What To Do If You Find A Tick On Your Child

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We've heard countless stories about how this summer we're facing a 'tick explosion'. Parents everywhere are now obsessing about how to best prepare their children so they won't get bitten by a tick, and buying up as many sprays and repellents in hopes it's enough to keep the sometimes harmful insects away.

But what happens if your child does get bitten by a tick? Because even after using the repellents and inspecting your child, sometimes you may miss a tick because they're just so tiny. If your child is bitten, don't panic. Here are some helpful tips on what to do and how to remove the tiny critter.

Don't Use Substances To Try And Kill The Tick

There are a few no no's when it comes to removing ticks. Some suggest putting Vaseline on the tick or other substances like gasoline, nail polish or even rubbing alcohol to force the tick out. We've even seen some people suggest lighting a match next to the tick, but according to Healthy Kids, Happy Kids you most definitely don't want to do any of that because you could cause the tick to spit up, and their saliva could cause potential infections.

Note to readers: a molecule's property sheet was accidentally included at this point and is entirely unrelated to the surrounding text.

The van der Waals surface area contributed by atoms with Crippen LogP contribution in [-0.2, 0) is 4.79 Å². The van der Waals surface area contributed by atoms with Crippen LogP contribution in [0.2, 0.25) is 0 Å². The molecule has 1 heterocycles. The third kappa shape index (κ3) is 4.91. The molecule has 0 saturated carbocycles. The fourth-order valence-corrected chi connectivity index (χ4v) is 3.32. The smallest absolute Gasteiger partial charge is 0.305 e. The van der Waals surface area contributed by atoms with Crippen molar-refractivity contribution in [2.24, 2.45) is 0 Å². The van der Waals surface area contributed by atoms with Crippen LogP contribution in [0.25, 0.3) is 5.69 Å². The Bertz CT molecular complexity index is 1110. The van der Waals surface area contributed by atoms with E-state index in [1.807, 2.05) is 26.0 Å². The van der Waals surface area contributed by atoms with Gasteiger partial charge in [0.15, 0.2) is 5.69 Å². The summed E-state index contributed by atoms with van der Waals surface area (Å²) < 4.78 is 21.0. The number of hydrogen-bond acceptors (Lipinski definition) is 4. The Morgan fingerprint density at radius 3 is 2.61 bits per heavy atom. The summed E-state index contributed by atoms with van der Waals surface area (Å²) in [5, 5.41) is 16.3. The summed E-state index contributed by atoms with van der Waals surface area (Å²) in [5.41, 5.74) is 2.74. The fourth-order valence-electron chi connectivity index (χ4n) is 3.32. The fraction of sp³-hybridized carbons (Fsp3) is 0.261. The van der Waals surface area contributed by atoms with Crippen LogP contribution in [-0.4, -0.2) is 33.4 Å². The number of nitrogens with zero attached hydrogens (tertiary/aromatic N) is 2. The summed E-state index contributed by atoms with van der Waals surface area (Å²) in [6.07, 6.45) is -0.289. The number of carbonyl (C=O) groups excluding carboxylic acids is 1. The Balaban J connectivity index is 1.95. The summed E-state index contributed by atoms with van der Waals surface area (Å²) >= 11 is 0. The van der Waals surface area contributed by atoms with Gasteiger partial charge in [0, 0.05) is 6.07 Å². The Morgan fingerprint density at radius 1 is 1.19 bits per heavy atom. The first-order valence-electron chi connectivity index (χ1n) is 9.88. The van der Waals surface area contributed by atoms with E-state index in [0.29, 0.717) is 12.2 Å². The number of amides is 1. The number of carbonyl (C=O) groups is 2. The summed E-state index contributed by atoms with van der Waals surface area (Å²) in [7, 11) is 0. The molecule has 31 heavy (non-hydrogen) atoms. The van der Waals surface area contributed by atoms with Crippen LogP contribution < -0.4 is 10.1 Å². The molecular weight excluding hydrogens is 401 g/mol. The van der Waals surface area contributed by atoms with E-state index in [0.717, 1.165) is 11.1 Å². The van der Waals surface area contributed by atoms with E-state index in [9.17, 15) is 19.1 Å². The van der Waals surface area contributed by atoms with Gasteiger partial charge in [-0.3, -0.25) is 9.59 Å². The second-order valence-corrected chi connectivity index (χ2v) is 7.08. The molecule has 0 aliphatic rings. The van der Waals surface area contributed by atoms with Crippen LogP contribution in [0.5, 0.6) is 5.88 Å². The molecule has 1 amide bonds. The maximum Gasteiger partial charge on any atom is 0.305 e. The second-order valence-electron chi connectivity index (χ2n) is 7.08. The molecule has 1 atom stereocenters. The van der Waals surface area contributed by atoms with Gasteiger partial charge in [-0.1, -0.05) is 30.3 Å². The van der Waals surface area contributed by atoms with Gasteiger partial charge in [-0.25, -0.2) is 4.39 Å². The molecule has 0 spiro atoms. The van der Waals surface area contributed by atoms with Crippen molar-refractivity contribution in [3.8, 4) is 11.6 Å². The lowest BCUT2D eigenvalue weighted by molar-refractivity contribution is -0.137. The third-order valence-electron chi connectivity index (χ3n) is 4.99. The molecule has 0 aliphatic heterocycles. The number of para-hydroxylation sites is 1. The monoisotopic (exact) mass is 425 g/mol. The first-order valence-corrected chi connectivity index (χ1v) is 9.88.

Find Tweezers And Use Those

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What you should do is get a Ziploc bag and have it open and ready so you can place the tick in it once it's removed. Use a pair of fine point tweezers grasp the tick as close to the skin as you can get. You want to remove the tick whole, and not have the head break off inside your child, although KidsHealth does state this will come out on its own eventually, so if the tick does break it's no cause to panic. You may want to head to your local urgent care to have a doctor remove the remaining tick.

Slowly but firmly pull the tick straight up and away from the skin, avoiding moving the tweezers to try to jostle the tick free.  Once you have successfully removed the tick, place it in the Ziploc bag with a moistened cotton ball or paper towel.

Watch For Any Signs

You should wash the affected area with soap and water immediately after removal and then apply an antiseptic to the bite site. You can then send the tick off to a lab for testing, and in the meantime watch your child for any signs of Lyme Disease or any other infections caused by the bite.

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